Advice to Poets
A literary critic once said that poets should not only show what they think or feel but show who they are as they think and feel, but I don’t remember who said it and I’m not sure that’s what they said…
In the interest of currying favor with any possible critic
I’ll admit I’m imitative, envious, self-seeking, exploitative,
appropriating words and ideas, even whole lives, I’m
a thinker without a thought, a pencil without a point.
I march into the poetry wars with Sylvia trudging along faintly
smelling of gas and Alfred galloping on his carousel horse.
I find Waterloo on every page. Anyone can be defeated by
the Times Sunday crossword, but Waterloo requires Napoleon.
The truth is a sty in the eye of the beholder, a wave-particle
duality conjugated into a multiplicity, each of us clinging
to our own strobe lit version. Or the truth is a magician
holding a bouquet of flowers that becomes a dove,
that’s put under a top hat, when the hat is tipped there’s
a rabbit where the dove was, then tipped again,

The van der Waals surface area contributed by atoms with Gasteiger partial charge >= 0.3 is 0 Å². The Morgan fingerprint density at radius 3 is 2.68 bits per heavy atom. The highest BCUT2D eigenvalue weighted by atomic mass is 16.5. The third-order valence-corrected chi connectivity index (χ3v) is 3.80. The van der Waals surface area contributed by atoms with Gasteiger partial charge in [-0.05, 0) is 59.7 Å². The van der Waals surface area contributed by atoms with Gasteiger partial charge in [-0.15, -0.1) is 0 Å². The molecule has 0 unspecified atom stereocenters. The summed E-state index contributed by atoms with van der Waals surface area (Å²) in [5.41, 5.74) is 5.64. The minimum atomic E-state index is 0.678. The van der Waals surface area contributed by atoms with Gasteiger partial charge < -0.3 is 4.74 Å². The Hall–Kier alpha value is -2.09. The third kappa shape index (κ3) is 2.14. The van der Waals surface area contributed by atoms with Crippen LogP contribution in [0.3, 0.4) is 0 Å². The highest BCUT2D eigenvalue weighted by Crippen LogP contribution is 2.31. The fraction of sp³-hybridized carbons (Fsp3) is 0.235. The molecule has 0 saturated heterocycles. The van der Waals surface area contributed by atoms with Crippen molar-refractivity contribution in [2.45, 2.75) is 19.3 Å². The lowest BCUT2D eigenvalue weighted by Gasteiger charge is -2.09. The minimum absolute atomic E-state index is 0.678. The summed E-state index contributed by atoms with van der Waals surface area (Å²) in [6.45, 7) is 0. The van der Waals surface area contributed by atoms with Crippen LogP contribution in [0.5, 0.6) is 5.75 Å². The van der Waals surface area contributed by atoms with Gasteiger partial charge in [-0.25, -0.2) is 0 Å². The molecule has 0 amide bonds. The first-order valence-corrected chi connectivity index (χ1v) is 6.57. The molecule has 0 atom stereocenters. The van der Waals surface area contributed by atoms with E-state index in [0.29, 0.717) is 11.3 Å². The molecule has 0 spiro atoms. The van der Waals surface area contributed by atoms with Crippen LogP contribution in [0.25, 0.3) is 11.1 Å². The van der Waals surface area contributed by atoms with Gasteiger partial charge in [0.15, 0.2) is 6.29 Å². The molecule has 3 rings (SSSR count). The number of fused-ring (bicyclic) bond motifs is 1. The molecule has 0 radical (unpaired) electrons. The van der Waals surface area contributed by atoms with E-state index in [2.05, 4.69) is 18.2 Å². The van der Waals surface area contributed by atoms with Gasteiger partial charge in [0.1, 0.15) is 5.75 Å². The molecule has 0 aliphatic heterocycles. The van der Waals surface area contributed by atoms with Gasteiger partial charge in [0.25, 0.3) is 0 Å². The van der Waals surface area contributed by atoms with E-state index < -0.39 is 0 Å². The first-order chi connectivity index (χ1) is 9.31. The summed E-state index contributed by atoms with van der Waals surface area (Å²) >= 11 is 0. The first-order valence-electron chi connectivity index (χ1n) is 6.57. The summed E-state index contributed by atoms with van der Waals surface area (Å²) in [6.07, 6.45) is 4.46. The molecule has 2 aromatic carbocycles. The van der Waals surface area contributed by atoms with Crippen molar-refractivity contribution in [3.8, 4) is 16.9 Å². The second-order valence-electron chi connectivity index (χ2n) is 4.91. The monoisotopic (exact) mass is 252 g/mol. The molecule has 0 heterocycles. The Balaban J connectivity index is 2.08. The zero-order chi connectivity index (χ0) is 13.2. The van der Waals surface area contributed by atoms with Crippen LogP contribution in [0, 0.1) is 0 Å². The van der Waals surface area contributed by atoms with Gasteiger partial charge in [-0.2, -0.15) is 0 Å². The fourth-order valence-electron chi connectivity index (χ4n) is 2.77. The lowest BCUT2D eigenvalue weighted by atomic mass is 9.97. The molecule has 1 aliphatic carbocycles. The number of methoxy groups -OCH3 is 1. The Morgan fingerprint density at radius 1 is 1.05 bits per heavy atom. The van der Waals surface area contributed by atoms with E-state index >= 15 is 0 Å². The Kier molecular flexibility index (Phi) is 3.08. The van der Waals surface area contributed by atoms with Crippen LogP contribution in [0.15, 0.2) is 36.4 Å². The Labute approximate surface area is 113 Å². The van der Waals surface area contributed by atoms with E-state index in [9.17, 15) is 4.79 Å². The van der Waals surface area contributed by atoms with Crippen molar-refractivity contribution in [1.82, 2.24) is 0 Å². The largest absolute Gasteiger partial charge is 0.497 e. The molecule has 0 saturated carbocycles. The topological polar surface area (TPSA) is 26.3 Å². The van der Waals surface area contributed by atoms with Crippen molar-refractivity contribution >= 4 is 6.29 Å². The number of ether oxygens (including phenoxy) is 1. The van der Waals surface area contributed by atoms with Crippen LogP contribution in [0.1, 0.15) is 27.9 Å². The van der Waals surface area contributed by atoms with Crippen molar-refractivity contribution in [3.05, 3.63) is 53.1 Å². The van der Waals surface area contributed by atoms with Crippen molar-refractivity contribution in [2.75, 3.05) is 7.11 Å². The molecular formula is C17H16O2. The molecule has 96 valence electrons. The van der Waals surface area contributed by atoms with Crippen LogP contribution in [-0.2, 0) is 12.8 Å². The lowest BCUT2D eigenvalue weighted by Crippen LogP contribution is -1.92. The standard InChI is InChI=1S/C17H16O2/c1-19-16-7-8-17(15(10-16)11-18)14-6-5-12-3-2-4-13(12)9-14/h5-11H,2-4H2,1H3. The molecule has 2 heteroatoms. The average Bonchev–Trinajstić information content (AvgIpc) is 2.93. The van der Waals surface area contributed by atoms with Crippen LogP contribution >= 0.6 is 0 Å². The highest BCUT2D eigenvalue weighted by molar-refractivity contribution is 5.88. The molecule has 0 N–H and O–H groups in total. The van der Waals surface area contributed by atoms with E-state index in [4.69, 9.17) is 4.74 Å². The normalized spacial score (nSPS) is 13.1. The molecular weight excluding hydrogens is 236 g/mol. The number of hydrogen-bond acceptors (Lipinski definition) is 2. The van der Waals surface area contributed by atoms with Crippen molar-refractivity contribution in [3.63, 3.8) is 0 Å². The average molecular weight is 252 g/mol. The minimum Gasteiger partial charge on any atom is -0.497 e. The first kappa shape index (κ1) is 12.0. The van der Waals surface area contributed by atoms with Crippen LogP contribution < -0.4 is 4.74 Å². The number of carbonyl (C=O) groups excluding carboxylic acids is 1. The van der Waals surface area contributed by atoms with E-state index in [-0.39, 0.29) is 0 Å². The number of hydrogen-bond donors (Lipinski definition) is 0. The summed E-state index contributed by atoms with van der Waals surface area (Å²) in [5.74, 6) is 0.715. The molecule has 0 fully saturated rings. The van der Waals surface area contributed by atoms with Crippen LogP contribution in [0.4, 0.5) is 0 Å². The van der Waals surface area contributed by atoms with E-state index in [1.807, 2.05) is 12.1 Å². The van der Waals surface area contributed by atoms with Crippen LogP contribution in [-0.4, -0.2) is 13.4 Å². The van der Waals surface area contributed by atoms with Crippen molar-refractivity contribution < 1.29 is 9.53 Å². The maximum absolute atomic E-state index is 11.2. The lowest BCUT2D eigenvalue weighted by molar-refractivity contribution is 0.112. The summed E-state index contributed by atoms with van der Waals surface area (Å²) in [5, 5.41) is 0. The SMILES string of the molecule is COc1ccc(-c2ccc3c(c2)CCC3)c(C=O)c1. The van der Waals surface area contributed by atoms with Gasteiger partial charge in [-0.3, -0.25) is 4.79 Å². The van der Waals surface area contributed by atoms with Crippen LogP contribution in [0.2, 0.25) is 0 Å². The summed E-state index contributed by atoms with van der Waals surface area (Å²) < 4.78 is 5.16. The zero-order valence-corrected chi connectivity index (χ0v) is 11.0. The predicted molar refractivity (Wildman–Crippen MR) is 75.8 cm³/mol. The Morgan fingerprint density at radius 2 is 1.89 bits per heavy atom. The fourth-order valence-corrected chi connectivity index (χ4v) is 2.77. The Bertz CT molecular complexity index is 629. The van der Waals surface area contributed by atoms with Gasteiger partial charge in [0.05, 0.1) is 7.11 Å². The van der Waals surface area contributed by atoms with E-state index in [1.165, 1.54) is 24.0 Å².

there’s a chicken and now the magician is holding two
eggs, slams them together and fills the air with confetti.
I’m telling you this because we were born fish out
of water, drowning in the thin air, we had to became
magicians, mirrors reflecting an infinite set of selves,
but never knowing the truth until the mirror cracks.
My advice to poets is never use the word truth and while
you’re at it never use love either, that’s advice you can take
to the bank, but watch out for pickpockets, they have no need
of truth, but everyone steals love: pickpockets, magicians,
people who love the truth, they need love most of all.
What’s coming next is so trite and predictable,
I’m pretending to be embarrassed, I’m giving you
fair warning – never take your eyes off my mouth.
I’m telling you this because the truth is I love you
and despite yourself, you believe me.
Howard J. Kogan is a psychotherapist and poet. His poems have appeared in Still Crazy, Occupoetry, Poetry Ark, Writer’s Haven, Farming Magazine, Literary Gazette, Pathways, and Up the River. His book of poems, Indian Summer, was published in 2011.